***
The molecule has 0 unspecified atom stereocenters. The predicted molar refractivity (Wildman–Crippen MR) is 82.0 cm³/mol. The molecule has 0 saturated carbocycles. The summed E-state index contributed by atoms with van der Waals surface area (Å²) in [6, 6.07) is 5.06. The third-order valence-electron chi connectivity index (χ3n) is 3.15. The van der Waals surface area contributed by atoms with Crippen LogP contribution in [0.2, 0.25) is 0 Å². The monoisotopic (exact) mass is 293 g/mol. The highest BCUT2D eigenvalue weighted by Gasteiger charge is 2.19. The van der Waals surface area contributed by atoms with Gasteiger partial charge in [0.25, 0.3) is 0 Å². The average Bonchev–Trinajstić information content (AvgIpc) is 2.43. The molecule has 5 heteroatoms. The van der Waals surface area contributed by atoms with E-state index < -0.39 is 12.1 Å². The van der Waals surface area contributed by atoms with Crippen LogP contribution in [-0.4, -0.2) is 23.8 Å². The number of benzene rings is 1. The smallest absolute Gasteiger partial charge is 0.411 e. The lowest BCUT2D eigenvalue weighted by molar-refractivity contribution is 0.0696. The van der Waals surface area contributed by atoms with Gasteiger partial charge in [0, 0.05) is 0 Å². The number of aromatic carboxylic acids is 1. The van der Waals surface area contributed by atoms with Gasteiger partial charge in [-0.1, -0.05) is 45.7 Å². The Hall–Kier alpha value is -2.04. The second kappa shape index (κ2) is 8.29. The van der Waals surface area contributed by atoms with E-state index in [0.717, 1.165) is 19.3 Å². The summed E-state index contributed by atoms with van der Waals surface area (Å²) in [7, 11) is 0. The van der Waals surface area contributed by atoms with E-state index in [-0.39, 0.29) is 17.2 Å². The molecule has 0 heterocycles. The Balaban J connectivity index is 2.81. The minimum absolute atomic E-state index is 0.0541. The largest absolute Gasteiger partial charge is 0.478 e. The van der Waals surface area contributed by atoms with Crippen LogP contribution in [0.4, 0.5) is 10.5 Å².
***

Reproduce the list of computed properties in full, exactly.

The molecule has 0 unspecified atom stereocenters. The predicted molar refractivity (Wildman–Crippen MR) is 82.0 cm³/mol. The molecule has 0 saturated carbocycles. The summed E-state index contributed by atoms with van der Waals surface area (Å²) in [6, 6.07) is 5.06. The third-order valence-electron chi connectivity index (χ3n) is 3.15. The van der Waals surface area contributed by atoms with Crippen LogP contribution in [0.2, 0.25) is 0 Å². The monoisotopic (exact) mass is 293 g/mol. The highest BCUT2D eigenvalue weighted by Gasteiger charge is 2.19. The van der Waals surface area contributed by atoms with Gasteiger partial charge in [0.25, 0.3) is 0 Å². The average Bonchev–Trinajstić information content (AvgIpc) is 2.43. The molecule has 5 heteroatoms. The van der Waals surface area contributed by atoms with E-state index < -0.39 is 12.1 Å². The van der Waals surface area contributed by atoms with Crippen LogP contribution in [-0.4, -0.2) is 23.8 Å². The number of benzene rings is 1. The smallest absolute Gasteiger partial charge is 0.411 e. The lowest BCUT2D eigenvalue weighted by molar-refractivity contribution is 0.0696. The van der Waals surface area contributed by atoms with Gasteiger partial charge in [0, 0.05) is 0 Å². The number of aromatic carboxylic acids is 1. The van der Waals surface area contributed by atoms with Gasteiger partial charge in [-0.1, -0.05) is 45.7 Å². The Hall–Kier alpha value is -2.04. The second kappa shape index (κ2) is 8.29. The van der Waals surface area contributed by atoms with E-state index in [0.717, 1.165) is 19.3 Å². The summed E-state index contributed by atoms with van der Waals surface area (Å²) in [7, 11) is 0. The van der Waals surface area contributed by atoms with E-state index in [-0.39, 0.29) is 17.2 Å². The molecule has 0 heterocycles. The Balaban J connectivity index is 2.81. The minimum absolute atomic E-state index is 0.0541. The largest absolute Gasteiger partial charge is 0.478 e. The van der Waals surface area contributed by atoms with Crippen LogP contribution in [0.4, 0.5) is 10.5 Å².